The Nevada Conservatory Theatre’s production of “The Last Five Years,” the award-winning off-Broadway hit written and composed by Jason Robert Brown, makes a charming bookend to this season’s earlier revival of Stephen Sondheim’s “Merrily We Roll Along” at the Onyx.
Whereas Sondheim and George Furth told their story backward from the end, Brown has us coming and going with a love story that moves forward toward tragedy for successful writer Jamie and backward to the hope of new love for Cathy, a struggling actress.
Betsy Wolfe and Adam Kantor, the veterans of the play’s acclaimed 2013 off-Broadway revival, are perfect as the archetypal boy and girl in love. Wolfe and Kantor are so good that they almost surmount the play’s greatest flaw, which also happens to be what makes it most worth seeing.
Because the two lovers are in parallel storylines moving in opposite directions, they seldom interact with each other onstage. Wolfe and Kantor could just as well be performing in parallel one-person shows since they take turns singing solos on the stage. With almost no spoken dialogue, the play begins to feel more like a musical revue than a play and sometimes feels oddly emotionally unengaging.
But when both actors actually do occupy the same time onstage, such as at midpoint when Jamie proposes to Cathy in a rowboat in Central Park (“A Miracle Would Happen/When You Come Home to Me”), the emotions fire. At the end, a wordless glance from Jamie’s future to Cathy’s past (“Goodbye Until Tomorrow/I Could Never Rescue You”) is very moving.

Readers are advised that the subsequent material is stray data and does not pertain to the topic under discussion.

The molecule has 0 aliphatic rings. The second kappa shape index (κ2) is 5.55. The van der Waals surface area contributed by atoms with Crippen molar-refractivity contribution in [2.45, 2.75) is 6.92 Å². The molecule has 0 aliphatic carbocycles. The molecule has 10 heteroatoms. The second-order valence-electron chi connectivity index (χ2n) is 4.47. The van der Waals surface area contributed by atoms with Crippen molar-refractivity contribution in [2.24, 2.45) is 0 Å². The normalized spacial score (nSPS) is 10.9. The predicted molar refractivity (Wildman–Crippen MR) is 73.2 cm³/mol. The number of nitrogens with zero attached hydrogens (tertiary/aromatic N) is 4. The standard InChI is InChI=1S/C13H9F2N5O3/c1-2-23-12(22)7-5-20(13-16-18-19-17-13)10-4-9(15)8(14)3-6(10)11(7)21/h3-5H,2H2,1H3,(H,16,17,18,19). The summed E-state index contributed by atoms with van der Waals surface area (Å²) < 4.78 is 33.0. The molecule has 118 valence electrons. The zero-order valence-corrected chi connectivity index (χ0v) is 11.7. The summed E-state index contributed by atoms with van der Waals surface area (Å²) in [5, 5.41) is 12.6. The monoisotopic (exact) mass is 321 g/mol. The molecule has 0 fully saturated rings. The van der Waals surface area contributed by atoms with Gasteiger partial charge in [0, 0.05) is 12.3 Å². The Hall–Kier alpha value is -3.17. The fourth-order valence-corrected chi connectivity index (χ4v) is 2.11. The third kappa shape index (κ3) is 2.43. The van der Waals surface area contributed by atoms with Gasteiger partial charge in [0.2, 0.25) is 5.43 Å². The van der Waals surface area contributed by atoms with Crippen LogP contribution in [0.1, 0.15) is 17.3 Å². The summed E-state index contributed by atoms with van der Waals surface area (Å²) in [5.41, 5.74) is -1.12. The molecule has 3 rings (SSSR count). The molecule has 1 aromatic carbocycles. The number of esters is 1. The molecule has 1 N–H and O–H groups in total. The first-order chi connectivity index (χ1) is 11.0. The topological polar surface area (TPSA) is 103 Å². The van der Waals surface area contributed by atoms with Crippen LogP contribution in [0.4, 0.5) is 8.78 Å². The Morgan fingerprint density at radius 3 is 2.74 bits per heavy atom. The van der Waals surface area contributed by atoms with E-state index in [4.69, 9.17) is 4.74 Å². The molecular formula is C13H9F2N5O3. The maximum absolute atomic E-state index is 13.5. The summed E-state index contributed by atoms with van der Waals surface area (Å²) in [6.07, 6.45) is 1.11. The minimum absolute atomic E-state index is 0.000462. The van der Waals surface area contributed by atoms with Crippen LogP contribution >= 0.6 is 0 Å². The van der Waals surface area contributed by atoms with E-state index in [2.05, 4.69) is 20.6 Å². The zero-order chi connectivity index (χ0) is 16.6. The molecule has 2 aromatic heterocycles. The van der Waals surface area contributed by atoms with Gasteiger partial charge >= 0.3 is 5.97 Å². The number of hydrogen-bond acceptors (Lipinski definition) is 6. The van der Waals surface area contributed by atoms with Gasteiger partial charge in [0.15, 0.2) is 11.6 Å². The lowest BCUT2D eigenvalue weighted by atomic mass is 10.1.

Initially, Jamie has the emotional upper hand since he is full of the charm of young love, while Cathy comes across as emotionally self-centered, moping about feeling neglected. But the tables are turned in the second half when we see Cathy’s future hopes quashed in Jamie’s masculine immaturity. Lighting designer Brackley Frayer turns a devilish red light on Jamie but in Kantor’s hands he is more than just a rake. Likewise, as Wolfe’s Cathy grows in innocence and hope, her character grows in depth. We are given the advantage of the perspective that they lack.
Director Philip Shelburne intelligently takes advantage of the play’s difficult structure to highlight the couple’s yearning. From their first and only kiss at the opening of the play, he moves them on parallel tracks (sometimes literally) as if they are wistfully just missing each other. Set designer Gregory Crane’s stylized New York skyline evokes the balcony scene from “West Side Story” and the yearning of lost love.
The stage floor is painted to resemble a giant clock face with subtle Arabic and Roman numerals, and Brown’s music sounds like a music box being wound backward as Jamie walks backward offstage at the start of the play and we realize we are moving backward to the beginning.
Musical director Andrew Resnick also plays piano with the small orchestra that expertly accompanies the two powerhouse singing actors. Resnick never allows the range and emotion demanded by Brown’s score to come across as caterwauling. Wolfe and Kantor’s voices are always in pitch-perfect command and never grate.
The songs could suffer the same criticism often unfairly leveled at Sondheim — you won’t leave the theater humming them — but Brown’s clever lyrics and engaging melodies fit the characters’ emotions hand in glove.
What: “The Last Five Years”
When: 2 and 8 p.m. today; 2 p.m. Sunday
Where: UNLV’s Judy Bayley Theatre
Tickets: $27-$30 (702-895-2787 or www.unlvtickets.com/performingarts/)